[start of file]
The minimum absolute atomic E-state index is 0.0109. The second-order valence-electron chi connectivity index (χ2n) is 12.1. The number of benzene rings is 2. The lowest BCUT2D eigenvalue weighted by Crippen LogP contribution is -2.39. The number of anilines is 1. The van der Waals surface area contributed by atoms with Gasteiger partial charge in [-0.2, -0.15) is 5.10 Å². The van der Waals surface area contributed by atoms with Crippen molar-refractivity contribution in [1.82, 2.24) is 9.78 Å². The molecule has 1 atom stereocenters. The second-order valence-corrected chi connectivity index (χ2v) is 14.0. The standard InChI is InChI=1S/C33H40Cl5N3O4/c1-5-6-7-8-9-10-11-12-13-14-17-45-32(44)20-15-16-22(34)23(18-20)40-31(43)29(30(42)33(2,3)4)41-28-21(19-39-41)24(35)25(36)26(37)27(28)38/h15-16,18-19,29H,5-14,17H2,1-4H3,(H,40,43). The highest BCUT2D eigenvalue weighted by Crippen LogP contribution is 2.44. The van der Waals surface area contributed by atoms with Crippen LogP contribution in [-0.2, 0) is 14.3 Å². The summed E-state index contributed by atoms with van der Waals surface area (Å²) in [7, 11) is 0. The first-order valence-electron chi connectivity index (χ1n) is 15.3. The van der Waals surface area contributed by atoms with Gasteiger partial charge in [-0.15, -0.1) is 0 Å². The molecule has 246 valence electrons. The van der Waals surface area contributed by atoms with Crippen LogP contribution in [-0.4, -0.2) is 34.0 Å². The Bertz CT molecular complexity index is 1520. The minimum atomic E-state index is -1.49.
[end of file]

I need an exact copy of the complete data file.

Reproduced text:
The minimum absolute atomic E-state index is 0.0109. The second-order valence-electron chi connectivity index (χ2n) is 12.1. The number of benzene rings is 2. The lowest BCUT2D eigenvalue weighted by Crippen LogP contribution is -2.39. The number of anilines is 1. The van der Waals surface area contributed by atoms with Gasteiger partial charge in [-0.2, -0.15) is 5.10 Å². The van der Waals surface area contributed by atoms with Crippen molar-refractivity contribution in [1.82, 2.24) is 9.78 Å². The molecule has 1 atom stereocenters. The second-order valence-corrected chi connectivity index (χ2v) is 14.0. The standard InChI is InChI=1S/C33H40Cl5N3O4/c1-5-6-7-8-9-10-11-12-13-14-17-45-32(44)20-15-16-22(34)23(18-20)40-31(43)29(30(42)33(2,3)4)41-28-21(19-39-41)24(35)25(36)26(37)27(28)38/h15-16,18-19,29H,5-14,17H2,1-4H3,(H,40,43). The highest BCUT2D eigenvalue weighted by Crippen LogP contribution is 2.44. The van der Waals surface area contributed by atoms with Crippen LogP contribution in [-0.2, 0) is 14.3 Å². The summed E-state index contributed by atoms with van der Waals surface area (Å²) in [7, 11) is 0. The first-order valence-electron chi connectivity index (χ1n) is 15.3. The van der Waals surface area contributed by atoms with Gasteiger partial charge in [-0.15, -0.1) is 0 Å². The molecule has 246 valence electrons. The van der Waals surface area contributed by atoms with Crippen LogP contribution in [-0.4, -0.2) is 34.0 Å². The Bertz CT molecular complexity index is 1520. The minimum atomic E-state index is -1.49.